Good advice on the fertilization. I'm not sure if he would have gotten a pure Panama tall, as they're a very hard to find variety and I doubt that they would be carried by most nurseries. I would suspect that he may have gotten Maypans, but I guess anything's possible. Either way, Panama talls are usually considered about 50% resistant in areas where LY is rampant. This isn't so much the case in Florida anymore though, especially on the northern end of the coconut growing area where it was never really present even during the epidemic of the '70s. I've heard that Dave Romney hasn't lost a single Panama tall in the years that he's grown them, and neither has Fairchild, and both locations were in the epicenter of LY devastation in the '70s. I will also note that there is debate on whether or not all coconuts are equally affected by LY, so if I were him I wouldn't worry about LY resistance as much as cold resistance to freak winters like the '80s or 2010. For those years the tall types fare much better than the Malayans (I've heard mixed reports about the Fiji dwarf).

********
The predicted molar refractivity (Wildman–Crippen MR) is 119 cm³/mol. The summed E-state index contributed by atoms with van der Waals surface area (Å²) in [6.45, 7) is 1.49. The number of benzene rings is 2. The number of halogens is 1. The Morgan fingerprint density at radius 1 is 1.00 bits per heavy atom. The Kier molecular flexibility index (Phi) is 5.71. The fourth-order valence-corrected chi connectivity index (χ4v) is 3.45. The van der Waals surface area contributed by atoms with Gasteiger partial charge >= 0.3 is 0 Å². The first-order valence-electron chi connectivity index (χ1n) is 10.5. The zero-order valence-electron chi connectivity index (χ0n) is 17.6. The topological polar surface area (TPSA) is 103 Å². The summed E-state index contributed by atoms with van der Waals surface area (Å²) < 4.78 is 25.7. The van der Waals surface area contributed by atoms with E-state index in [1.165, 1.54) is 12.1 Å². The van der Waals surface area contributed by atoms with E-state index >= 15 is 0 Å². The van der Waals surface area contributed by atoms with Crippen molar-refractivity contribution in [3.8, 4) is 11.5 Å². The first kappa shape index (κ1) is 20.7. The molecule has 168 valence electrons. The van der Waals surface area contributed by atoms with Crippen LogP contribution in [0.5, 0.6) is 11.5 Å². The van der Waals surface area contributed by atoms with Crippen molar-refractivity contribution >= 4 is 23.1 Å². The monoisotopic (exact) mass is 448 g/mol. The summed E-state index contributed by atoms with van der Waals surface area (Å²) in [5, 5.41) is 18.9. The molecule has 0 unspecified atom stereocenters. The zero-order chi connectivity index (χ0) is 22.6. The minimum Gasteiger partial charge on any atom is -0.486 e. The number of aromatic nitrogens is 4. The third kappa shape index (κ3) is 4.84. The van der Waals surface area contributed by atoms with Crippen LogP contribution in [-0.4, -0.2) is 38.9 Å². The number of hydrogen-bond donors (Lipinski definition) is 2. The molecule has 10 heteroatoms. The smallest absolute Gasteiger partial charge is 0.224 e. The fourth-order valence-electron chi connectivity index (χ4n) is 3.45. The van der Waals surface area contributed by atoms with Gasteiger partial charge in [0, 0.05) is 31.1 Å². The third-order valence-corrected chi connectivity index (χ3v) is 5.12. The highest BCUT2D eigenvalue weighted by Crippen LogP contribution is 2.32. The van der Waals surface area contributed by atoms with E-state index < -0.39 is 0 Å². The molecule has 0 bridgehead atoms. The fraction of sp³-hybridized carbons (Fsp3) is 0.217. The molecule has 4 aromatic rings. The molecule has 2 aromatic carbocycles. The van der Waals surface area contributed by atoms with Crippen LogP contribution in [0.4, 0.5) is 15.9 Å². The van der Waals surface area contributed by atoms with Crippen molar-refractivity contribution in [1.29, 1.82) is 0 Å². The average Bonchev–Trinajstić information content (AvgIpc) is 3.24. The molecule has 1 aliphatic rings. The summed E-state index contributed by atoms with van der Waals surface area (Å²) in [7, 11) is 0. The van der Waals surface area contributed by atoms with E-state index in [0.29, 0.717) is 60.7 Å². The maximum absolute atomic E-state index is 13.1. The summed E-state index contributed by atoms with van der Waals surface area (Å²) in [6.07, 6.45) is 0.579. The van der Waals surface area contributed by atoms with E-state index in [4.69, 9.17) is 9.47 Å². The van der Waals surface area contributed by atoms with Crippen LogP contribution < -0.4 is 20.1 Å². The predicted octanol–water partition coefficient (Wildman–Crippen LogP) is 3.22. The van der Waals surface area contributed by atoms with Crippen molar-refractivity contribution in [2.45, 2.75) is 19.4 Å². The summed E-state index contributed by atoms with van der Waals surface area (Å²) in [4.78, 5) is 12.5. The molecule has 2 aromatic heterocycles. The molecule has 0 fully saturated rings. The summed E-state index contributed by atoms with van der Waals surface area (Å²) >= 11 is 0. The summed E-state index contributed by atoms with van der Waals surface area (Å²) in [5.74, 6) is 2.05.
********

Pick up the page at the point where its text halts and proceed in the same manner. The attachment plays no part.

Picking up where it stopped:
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Yunder Wækraus

How can I know whether my baby cocos are Panama talls or not? Must I wait till they get a few years under their belts?

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Zeeth

How can I know whether my baby cocos are Panama talls or not? Must I wait till they get a few years under their belts?

It's pretty hard to tell at the seedling stage. It's possible to tell once they have grown a few feet of trunk, but my favorite way to tell is by the coconuts. Panama tall coconuts are really distinct and are almost completely spherical. Malayans are round around the edges, but smaller and more elongated, whereas Jamaican talls are long and triangular (but size varies from 8 inches long to over a foot). Maypans are intermediate between Malayan and Panama tall, where they're more spherical than a Malayan, but more elongated than a Panama tall. Panama talls are also one of the fastest growing of the varieties, and are even a little faster than the Jamaican tall. You will probably have to wait a few years to get a positive ID, but they're fun to watch either way.

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Danilopez89

I'm really liking this coconut thread. Lots of handy coco info in here. Lots to learn!